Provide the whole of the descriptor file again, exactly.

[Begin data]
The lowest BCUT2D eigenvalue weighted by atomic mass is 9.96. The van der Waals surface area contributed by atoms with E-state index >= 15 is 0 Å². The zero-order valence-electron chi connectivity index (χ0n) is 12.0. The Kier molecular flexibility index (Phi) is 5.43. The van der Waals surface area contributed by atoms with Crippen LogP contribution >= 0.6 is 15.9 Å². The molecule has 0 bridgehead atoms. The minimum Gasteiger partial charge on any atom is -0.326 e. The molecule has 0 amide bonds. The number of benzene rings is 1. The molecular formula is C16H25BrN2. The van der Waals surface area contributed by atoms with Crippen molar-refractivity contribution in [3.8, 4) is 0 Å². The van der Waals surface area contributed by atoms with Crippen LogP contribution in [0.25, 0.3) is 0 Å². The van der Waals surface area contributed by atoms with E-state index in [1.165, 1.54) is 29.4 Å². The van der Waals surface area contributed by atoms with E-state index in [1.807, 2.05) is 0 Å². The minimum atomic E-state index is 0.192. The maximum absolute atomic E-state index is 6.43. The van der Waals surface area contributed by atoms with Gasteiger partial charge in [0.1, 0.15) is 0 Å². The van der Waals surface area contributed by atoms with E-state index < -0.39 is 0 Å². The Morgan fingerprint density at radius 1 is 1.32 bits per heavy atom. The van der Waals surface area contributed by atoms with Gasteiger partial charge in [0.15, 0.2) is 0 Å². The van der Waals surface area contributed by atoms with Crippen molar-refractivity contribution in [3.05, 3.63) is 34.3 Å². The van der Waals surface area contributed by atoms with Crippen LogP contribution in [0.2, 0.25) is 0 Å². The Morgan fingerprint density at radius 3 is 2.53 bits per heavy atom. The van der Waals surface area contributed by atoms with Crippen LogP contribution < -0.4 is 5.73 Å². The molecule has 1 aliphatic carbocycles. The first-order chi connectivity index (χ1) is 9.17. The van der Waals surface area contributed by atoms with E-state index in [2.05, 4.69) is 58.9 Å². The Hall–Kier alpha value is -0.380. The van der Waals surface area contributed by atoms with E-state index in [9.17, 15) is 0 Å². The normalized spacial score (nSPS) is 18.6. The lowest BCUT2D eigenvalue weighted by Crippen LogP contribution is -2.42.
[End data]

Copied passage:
The lowest BCUT2D eigenvalue weighted by atomic mass is 9.96. The van der Waals surface area contributed by atoms with E-state index >= 15 is 0 Å². The zero-order valence-electron chi connectivity index (χ0n) is 12.0. The Kier molecular flexibility index (Phi) is 5.43. The van der Waals surface area contributed by atoms with Crippen LogP contribution >= 0.6 is 15.9 Å². The molecule has 0 bridgehead atoms. The minimum Gasteiger partial charge on any atom is -0.326 e. The molecule has 0 amide bonds. The number of benzene rings is 1. The molecular formula is C16H25BrN2. The van der Waals surface area contributed by atoms with Crippen molar-refractivity contribution in [3.8, 4) is 0 Å². The van der Waals surface area contributed by atoms with Crippen LogP contribution in [0.25, 0.3) is 0 Å². The van der Waals surface area contributed by atoms with E-state index in [1.165, 1.54) is 29.4 Å². The van der Waals surface area contributed by atoms with E-state index in [1.807, 2.05) is 0 Å². The minimum atomic E-state index is 0.192. The maximum absolute atomic E-state index is 6.43. The van der Waals surface area contributed by atoms with Gasteiger partial charge in [0.1, 0.15) is 0 Å². The van der Waals surface area contributed by atoms with E-state index < -0.39 is 0 Å². The Morgan fingerprint density at radius 1 is 1.32 bits per heavy atom. The van der Waals surface area contributed by atoms with Gasteiger partial charge in [0.15, 0.2) is 0 Å². The van der Waals surface area contributed by atoms with Crippen molar-refractivity contribution in [3.05, 3.63) is 34.3 Å². The van der Waals surface area contributed by atoms with Crippen LogP contribution in [0.2, 0.25) is 0 Å². The Morgan fingerprint density at radius 3 is 2.53 bits per heavy atom. The van der Waals surface area contributed by atoms with Crippen LogP contribution < -0.4 is 5.73 Å². The molecule has 1 aliphatic carbocycles. The first-order chi connectivity index (χ1) is 9.17. The van der Waals surface area contributed by atoms with E-state index in [2.05, 4.69) is 58.9 Å². The Hall–Kier alpha value is -0.380. The van der Waals surface area contributed by atoms with E-state index in [9.17, 15) is 0 Å². The normalized spacial score (nSPS) is 18.6. The lowest BCUT2D eigenvalue weighted by Crippen LogP contribution is -2.42.